About Cave Paper

 

We are often asked why we chose the name 'Cave Paper'. If you saw the space you'd understand. Our basement workspace quite literally is a 'cave'. Arriving by freight elevator, one is note quite sure what land this is which has just been entered. The walls are hewn rocks, approaching boulders, and the space extends further than the light. Rooms are separated by arched doorways, with a maze of pipes and wires overhead, the floor is an unsteady mix of concrete, brick, and in some areas a wooden raised floor, giving way to the earth below. The final ingredient to the caveness of it all is the absence of windows.

Cave Paper officially began in June of 1994 when Bridget O'Malley moved back to Minneapolis and joined forces with Amanda Degener. Unofficially, Cave Paper began much earlier; for more than twelve years Amanda Degener has been building and acquiring equipment, vats, moulds and deckles, press, dryers etc. With Elaine Koretsky's donation of a 25 lb. beater to the Minnesota Center for Book Arts (MCBA) and the subsequent purchase of that beater by Amanda Degener, the stage was set for production papermaking to become a reality. With the assistance of her husband, Robert Hughes, Degener spent nearly a year reconditioning the beater and moving it to the current basement location in the Inkunabula Arts Building, in Minneapolis' warehouse district. The building also houses Campbell Logan Bindery, a limited edition and commercial bindery.

Amanda Degener became interested in papermaking while studying ceramics and large scale sculpture. At Yale Graduate School she became increasingly interested in the craft of handpapermaking and started using paper on her large scale sculptures. She continued to study wherever opportunities arose and slowly began to accumulate the tools necessary to set up a shop. She
built her own press and used a student loan to buy a used beater, designed and built by Douglas Morse Howell. In July 1985, Degener moved her studio to Minneapolis to become the first artist-in-residence at MCBA. It took another month for water to be installed in the space, thus readied for papermaking.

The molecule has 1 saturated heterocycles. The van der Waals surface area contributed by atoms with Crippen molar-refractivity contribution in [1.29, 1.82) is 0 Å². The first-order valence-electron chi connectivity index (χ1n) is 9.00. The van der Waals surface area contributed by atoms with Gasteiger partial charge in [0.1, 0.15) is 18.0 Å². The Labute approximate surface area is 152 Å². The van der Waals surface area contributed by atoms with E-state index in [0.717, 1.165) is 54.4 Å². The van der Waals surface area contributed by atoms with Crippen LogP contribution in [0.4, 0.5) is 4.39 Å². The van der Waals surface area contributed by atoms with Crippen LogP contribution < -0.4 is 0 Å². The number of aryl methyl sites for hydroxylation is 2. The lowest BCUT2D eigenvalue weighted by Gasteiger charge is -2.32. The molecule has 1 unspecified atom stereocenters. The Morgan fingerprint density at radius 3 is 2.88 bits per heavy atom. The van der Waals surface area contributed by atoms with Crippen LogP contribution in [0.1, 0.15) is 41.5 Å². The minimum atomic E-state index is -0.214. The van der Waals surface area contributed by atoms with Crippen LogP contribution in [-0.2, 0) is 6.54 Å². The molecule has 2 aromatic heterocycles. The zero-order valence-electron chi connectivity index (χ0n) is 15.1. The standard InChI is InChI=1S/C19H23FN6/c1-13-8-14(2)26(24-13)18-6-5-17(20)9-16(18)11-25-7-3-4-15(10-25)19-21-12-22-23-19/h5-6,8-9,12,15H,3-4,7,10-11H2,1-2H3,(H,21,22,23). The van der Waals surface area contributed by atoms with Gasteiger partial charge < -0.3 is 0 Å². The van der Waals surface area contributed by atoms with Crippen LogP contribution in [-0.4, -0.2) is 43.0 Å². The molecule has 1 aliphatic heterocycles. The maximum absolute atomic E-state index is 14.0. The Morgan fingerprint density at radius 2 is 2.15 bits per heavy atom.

O'Malley and Degener first met in late 1985 at MCBA. Bridget O'Malley, a woodblock printer, had seen hand-made paper used in sculpture, yet had no real idea how it was made. She went to MCBA out of curiosity, was intrigued, and offered to do volunteer work in exchange for learning and assisting with classes. During the next two years, O'Malley continued to work with Degener at MCBA and also helped to install some of Degener's large scale paper works in exhibitions. In 1988, O'Malley decided to go to graduate school at the University of Iowa. Here she majored in printmaking with a strong focus on woodcuts, book arts and papermaking. For the next six and a half years Degener and O'Malley independently continued to learn more about papermaking. They remained in contact with each other throughout the years and rejoined in 1994 to begin Cave Paper. It is what they learned during those years apart which proved to be the basis of Cave Paper.




The Big Beater


This 25 lb Valley beater for pulping was originally worked on by Timothy Barrett, stored by Lee Scott McDonald, and before Amanda Degener bought it, it was owned by Elaine Koretsky then MCBA

During its almost 20 years of being the cornerstone of Cave Paper this beater has not been totally rehauled. Luckily recent college grad and former Cave intern James Kleiner returned from New Zealand where he built a small beater under the direction of Mark Lander.

Our new staff member James Kliener gave it a facelift: his adventure included welding, renting bearing pullers, priming then painting dozens of parts, and his methodical step-by-step reassembly. The nickname for this beater is now “the James”.